"I think We've been taught from a young age to feel discomfort when confronted with this topic. So I definitely felt uncomfortable and also frustrated about some things people said."
"I saw a lot of discomfort in elementary school students when talking about race," Arney said. "I saw discomfort in teachers when talking about race. I saw signs of white fragility, discomfort and identity insecurity within almost every single survey response."
As a bi-racial student, Arney echoes the results.
"From a research lens, it was surprising," Arney said. "But from my own life, it wasn't. I completely agree with that. What this says to me is, this 10-year-old is not comfortable talking about race. She's not comfortable sharing her true feelings when she's in a group of people who don't look like her. I think hat's a real problem. When people don't feel comfortable sharing those uncomfortable moments, those are going to fester and she's going to hold onto that for the rest of her life. Our school system needs to do a better job of having kids say things that they're not necessarily supposed to say so we can dismantle them. We can say, 'Ok, why are you uncomfortable? Let's talk about it. Let's foster an environment where you don't feel uncomfortable."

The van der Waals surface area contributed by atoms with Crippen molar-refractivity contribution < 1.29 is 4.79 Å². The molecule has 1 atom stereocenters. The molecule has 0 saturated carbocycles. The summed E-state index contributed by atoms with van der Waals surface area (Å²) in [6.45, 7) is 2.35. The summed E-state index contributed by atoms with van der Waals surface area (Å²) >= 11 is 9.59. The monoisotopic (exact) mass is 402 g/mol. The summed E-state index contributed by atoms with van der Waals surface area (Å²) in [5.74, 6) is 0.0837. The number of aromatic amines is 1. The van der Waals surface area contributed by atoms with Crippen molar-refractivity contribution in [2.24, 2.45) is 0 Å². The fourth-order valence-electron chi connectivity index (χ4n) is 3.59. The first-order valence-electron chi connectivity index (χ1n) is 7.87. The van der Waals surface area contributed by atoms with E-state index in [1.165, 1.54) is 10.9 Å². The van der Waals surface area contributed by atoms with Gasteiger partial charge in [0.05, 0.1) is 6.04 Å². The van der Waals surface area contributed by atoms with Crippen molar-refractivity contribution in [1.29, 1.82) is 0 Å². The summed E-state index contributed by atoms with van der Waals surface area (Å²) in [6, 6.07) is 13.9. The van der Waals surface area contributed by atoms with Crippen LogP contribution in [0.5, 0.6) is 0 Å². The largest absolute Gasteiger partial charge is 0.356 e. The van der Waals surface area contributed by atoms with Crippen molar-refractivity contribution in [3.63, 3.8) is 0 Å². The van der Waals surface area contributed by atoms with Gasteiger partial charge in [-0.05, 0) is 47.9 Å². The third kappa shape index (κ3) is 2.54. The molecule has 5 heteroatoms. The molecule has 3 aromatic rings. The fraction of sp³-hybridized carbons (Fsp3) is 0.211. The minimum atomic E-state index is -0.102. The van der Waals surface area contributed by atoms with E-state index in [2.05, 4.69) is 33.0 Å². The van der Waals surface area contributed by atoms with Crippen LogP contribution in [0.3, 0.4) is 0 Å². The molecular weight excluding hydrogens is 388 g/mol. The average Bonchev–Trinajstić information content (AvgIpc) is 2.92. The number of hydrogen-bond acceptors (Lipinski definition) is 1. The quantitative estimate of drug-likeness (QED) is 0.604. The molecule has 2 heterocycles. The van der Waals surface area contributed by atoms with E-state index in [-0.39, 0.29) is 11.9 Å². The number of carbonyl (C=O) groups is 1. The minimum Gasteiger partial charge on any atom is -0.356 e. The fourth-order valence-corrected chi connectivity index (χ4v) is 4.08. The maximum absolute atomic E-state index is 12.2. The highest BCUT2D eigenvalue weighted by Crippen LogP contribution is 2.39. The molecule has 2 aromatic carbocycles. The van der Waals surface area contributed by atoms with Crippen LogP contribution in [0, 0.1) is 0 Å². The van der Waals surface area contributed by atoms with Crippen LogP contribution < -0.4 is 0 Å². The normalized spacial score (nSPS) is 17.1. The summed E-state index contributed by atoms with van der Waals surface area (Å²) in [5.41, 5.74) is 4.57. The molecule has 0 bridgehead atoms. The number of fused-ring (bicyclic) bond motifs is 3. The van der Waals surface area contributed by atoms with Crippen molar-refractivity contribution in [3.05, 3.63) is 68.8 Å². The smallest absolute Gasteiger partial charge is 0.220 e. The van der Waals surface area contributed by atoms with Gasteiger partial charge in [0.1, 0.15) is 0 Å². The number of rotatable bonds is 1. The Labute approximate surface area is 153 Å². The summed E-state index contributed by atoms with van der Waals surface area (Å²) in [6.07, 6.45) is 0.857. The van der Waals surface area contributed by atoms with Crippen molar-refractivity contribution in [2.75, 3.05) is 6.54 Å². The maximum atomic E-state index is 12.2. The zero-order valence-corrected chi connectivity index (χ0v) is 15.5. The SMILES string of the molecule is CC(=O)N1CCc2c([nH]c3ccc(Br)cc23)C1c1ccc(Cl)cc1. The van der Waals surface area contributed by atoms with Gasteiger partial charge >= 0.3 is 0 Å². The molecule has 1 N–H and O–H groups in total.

"We have to empower the next generation to be better than we are," Josh Jackson said. "I'm inspired by it. That is where the change has to come from. No one is better to bring that reckoning than the students who are just recently out of our public school systems.